Let’s Talk About Managing Expectations
This is one of my favorite phrases. I use it in business all of the time. I’ve found it serves me well at work. I love it so much, I’ve started using the practice in my personal relationships.
What does it mean to manage expectations? In its simplest form, it’s about being honest and straightforward about how, what and when you are able to deliver an outcome. When you’re managing expectations, you’re not folding to pressure. You’re making sure to be reasonable so that the person on the other end feels confident and comfortable that you’ll do what you say.
You want to be a person of your word, right?
It seems that somewhere along the way, people (and particularly women) were made to feel as though we need to hyper commit. That we must “do it all” and fit 30 hours of effort into a 24-hour day. Instead of managing expectations, many of us find ourselves agreeing to things we simply cannot (or will not) fulfill. We feel bad when we say no to an ask. So we say yes. And then find ourselves apologizing when some unspoken “timely fashion” has passed or we’ve had to cancel something at the last minute because we ran out of time (or steam).
Nobody wins here. Committing and then flaking only serves to breed resentment.
Let’s consider how airlines have been managing expectations. You may have noticed if you’ve taken a flight in the last few years that almost every flight seems to arrive on time (barring any delays, of course). I’ve found lately my flights actually arrive early. This wasn’t always the case. It used to be that, even when a flight wasn’t delayed, you’d arrive later than expected. So what changed? It’s not like the airports are any closer. It’s called schedule padding. Airline execs realized that, even when a flight is the same duration it has always been, when you under promise and over deliver, people walk away from their experience happier. When you tell someone you’re going to take 4 hours of their time and you only take 3 1/2, they’re delighted. (There’s a whole slew of other reasons airlines pad their schedules. We won’t get into those here.)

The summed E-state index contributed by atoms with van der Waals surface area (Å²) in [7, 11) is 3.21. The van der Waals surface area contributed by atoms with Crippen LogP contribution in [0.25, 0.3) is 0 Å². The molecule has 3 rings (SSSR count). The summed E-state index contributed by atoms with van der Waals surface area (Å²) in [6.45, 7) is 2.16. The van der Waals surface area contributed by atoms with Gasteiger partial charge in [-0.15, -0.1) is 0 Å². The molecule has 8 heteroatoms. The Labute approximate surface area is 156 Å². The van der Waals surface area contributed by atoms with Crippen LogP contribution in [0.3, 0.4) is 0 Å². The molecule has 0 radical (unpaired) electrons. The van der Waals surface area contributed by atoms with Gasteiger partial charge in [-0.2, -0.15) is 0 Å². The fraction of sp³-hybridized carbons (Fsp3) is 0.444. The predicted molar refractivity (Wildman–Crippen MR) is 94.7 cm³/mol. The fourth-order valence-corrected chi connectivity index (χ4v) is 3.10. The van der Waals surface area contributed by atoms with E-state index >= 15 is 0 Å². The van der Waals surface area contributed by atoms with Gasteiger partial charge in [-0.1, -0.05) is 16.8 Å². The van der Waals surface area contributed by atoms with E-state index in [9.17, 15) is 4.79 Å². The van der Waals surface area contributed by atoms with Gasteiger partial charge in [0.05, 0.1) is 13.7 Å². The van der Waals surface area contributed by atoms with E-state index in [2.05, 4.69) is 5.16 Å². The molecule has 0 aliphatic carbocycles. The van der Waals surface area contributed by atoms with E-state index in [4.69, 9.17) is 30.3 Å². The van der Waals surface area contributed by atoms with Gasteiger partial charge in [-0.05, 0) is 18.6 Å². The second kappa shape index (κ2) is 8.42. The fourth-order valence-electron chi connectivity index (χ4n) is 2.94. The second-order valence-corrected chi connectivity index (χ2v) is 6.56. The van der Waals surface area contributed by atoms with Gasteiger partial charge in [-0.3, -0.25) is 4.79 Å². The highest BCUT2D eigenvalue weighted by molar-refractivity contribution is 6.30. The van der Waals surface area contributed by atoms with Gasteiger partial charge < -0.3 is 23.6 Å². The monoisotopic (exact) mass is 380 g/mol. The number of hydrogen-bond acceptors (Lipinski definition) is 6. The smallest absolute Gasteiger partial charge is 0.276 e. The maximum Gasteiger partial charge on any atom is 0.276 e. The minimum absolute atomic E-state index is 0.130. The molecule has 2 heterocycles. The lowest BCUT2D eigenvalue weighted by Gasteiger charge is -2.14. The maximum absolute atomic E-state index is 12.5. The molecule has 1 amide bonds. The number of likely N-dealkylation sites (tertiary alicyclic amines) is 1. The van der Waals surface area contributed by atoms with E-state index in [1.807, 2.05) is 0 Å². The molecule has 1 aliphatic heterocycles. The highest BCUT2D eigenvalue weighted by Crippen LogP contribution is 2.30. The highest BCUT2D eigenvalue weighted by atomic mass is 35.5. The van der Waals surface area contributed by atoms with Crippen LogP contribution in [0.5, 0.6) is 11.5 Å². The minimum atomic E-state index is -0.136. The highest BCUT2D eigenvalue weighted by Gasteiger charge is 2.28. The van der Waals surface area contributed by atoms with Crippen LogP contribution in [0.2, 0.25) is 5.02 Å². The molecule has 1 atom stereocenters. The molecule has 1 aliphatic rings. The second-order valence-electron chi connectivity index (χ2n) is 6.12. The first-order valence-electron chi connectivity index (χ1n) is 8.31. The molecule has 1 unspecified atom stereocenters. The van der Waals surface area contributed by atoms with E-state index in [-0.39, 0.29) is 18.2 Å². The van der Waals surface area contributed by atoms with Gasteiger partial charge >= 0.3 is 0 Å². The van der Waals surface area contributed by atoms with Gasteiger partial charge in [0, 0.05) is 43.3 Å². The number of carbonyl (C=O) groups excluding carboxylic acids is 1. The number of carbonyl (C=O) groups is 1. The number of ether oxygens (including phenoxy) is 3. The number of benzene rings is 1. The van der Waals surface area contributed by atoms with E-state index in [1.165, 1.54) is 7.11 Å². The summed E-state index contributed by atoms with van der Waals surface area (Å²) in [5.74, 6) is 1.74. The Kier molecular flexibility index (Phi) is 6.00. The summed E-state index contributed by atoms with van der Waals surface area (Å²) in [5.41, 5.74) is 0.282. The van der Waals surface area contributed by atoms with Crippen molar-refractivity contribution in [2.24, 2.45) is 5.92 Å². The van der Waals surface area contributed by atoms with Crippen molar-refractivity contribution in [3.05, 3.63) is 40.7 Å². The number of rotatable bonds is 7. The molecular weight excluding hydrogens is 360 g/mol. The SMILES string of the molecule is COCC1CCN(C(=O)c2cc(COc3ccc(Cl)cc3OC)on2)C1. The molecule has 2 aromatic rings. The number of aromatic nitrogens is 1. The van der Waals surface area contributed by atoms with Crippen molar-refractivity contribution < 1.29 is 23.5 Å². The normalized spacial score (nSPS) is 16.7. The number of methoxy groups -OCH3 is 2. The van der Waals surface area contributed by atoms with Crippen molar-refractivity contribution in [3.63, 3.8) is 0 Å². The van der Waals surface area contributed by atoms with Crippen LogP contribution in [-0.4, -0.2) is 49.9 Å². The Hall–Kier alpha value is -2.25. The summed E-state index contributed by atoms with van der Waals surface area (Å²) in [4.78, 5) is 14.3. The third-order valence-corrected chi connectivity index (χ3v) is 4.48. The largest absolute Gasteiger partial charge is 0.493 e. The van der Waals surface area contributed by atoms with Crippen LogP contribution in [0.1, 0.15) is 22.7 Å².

That’s what it means to manage expectations.
Get serious about what you’re willing to dedicate your limited time to each day/week/month. And be unapologetic about it! Consider all the things that you want or need (family time, exercise, meal prep, reading a book, planning for the start of school, and on and on). Every choice you make about what you do isn’t just about making plans. It’s actually about spending your most precious resource - your time. When you think about the totality of your commitments, you can put that request to coach your kid’s soccer team or whatever else you’re being asked to do into perspective.
Here are some perfectly acceptable responses to requests of your time, depending on your willingness to commit.
No, thank you. (Remember, no is a full sentence and you don’t owe anyone an explanation for your use of it.)
I would love to, but I cannot commit right now.
Yes, but let me be clear about (how, what, when)…
Remember that saying no or not right now isn’t an indictment on the other person or what they’re asking you to do. And if they make you feel that it is, that’s literally their problem, not yours. When you manage expectations, you feel less guilty and the person on the other end has a clearer understanding of how much time or effort you’re able to give.
And that makes everyone happy!